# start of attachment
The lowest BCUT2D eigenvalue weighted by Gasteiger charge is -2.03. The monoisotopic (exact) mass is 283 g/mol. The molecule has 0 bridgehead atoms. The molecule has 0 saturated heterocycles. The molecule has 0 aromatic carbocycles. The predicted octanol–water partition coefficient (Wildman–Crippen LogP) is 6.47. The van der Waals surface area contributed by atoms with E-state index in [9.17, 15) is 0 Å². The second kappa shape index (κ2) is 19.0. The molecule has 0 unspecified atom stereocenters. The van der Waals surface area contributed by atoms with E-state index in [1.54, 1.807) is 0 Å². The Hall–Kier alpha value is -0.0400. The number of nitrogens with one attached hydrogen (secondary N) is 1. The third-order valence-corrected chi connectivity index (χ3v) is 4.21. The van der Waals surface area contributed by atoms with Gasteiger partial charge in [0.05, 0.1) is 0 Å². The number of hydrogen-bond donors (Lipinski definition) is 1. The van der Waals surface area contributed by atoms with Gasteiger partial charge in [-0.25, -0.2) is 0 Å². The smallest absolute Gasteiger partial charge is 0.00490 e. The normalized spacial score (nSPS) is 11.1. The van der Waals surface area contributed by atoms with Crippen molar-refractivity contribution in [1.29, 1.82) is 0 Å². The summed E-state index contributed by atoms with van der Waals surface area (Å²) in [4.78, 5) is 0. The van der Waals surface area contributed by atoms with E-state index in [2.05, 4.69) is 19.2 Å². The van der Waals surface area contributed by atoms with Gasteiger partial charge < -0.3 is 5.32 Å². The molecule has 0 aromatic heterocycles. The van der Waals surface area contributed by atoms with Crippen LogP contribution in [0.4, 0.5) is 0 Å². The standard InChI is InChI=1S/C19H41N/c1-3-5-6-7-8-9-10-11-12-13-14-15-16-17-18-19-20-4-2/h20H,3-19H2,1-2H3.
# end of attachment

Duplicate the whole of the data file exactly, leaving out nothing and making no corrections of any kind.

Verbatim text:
The lowest BCUT2D eigenvalue weighted by Gasteiger charge is -2.03. The monoisotopic (exact) mass is 283 g/mol. The molecule has 0 bridgehead atoms. The molecule has 0 saturated heterocycles. The molecule has 0 aromatic carbocycles. The predicted octanol–water partition coefficient (Wildman–Crippen LogP) is 6.47. The van der Waals surface area contributed by atoms with E-state index in [9.17, 15) is 0 Å². The second kappa shape index (κ2) is 19.0. The molecule has 0 unspecified atom stereocenters. The van der Waals surface area contributed by atoms with E-state index in [1.54, 1.807) is 0 Å². The Hall–Kier alpha value is -0.0400. The number of nitrogens with one attached hydrogen (secondary N) is 1. The third-order valence-corrected chi connectivity index (χ3v) is 4.21. The van der Waals surface area contributed by atoms with Gasteiger partial charge in [0.05, 0.1) is 0 Å². The number of hydrogen-bond donors (Lipinski definition) is 1. The van der Waals surface area contributed by atoms with Gasteiger partial charge in [-0.25, -0.2) is 0 Å². The smallest absolute Gasteiger partial charge is 0.00490 e. The normalized spacial score (nSPS) is 11.1. The van der Waals surface area contributed by atoms with Crippen molar-refractivity contribution in [1.29, 1.82) is 0 Å². The summed E-state index contributed by atoms with van der Waals surface area (Å²) in [4.78, 5) is 0. The van der Waals surface area contributed by atoms with E-state index in [2.05, 4.69) is 19.2 Å². The van der Waals surface area contributed by atoms with Gasteiger partial charge < -0.3 is 5.32 Å². The molecule has 0 aromatic heterocycles. The van der Waals surface area contributed by atoms with Crippen LogP contribution in [0.4, 0.5) is 0 Å². The standard InChI is InChI=1S/C19H41N/c1-3-5-6-7-8-9-10-11-12-13-14-15-16-17-18-19-20-4-2/h20H,3-19H2,1-2H3.